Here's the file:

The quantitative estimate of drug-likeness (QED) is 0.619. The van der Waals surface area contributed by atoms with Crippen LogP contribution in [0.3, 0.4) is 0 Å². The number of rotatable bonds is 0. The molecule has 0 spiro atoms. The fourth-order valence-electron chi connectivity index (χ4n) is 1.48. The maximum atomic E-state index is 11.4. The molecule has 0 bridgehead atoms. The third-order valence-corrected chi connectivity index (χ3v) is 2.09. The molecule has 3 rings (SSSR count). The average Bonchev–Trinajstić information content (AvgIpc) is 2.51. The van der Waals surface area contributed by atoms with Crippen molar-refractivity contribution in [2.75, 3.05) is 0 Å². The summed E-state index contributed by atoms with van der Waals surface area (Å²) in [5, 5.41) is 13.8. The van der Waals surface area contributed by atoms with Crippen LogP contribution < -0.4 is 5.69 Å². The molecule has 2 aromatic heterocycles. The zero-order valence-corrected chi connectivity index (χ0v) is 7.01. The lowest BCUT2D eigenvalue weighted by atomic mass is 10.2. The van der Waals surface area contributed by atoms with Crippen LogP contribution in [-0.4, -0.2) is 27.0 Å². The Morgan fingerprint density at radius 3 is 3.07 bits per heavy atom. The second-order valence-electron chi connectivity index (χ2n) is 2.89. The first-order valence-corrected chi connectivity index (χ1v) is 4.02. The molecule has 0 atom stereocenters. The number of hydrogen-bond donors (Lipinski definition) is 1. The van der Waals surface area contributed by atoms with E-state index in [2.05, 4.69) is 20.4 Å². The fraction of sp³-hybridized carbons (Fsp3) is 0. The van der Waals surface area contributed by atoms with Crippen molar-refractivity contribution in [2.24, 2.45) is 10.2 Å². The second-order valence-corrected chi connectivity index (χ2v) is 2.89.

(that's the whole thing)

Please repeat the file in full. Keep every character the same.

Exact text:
The quantitative estimate of drug-likeness (QED) is 0.619. The van der Waals surface area contributed by atoms with Crippen LogP contribution in [0.3, 0.4) is 0 Å². The number of rotatable bonds is 0. The molecule has 0 spiro atoms. The fourth-order valence-electron chi connectivity index (χ4n) is 1.48. The maximum atomic E-state index is 11.4. The molecule has 0 bridgehead atoms. The third-order valence-corrected chi connectivity index (χ3v) is 2.09. The molecule has 3 rings (SSSR count). The average Bonchev–Trinajstić information content (AvgIpc) is 2.51. The van der Waals surface area contributed by atoms with Crippen molar-refractivity contribution in [2.75, 3.05) is 0 Å². The summed E-state index contributed by atoms with van der Waals surface area (Å²) in [5, 5.41) is 13.8. The van der Waals surface area contributed by atoms with Crippen LogP contribution < -0.4 is 5.69 Å². The molecule has 2 aromatic heterocycles. The zero-order valence-corrected chi connectivity index (χ0v) is 7.01. The lowest BCUT2D eigenvalue weighted by atomic mass is 10.2. The van der Waals surface area contributed by atoms with Crippen LogP contribution in [-0.4, -0.2) is 27.0 Å². The Morgan fingerprint density at radius 3 is 3.07 bits per heavy atom. The second-order valence-electron chi connectivity index (χ2n) is 2.89. The first-order valence-corrected chi connectivity index (χ1v) is 4.02. The molecule has 0 atom stereocenters. The number of hydrogen-bond donors (Lipinski definition) is 1. The van der Waals surface area contributed by atoms with E-state index in [2.05, 4.69) is 20.4 Å². The fraction of sp³-hybridized carbons (Fsp3) is 0. The van der Waals surface area contributed by atoms with Crippen molar-refractivity contribution in [2.24, 2.45) is 10.2 Å². The second-order valence-corrected chi connectivity index (χ2v) is 2.89.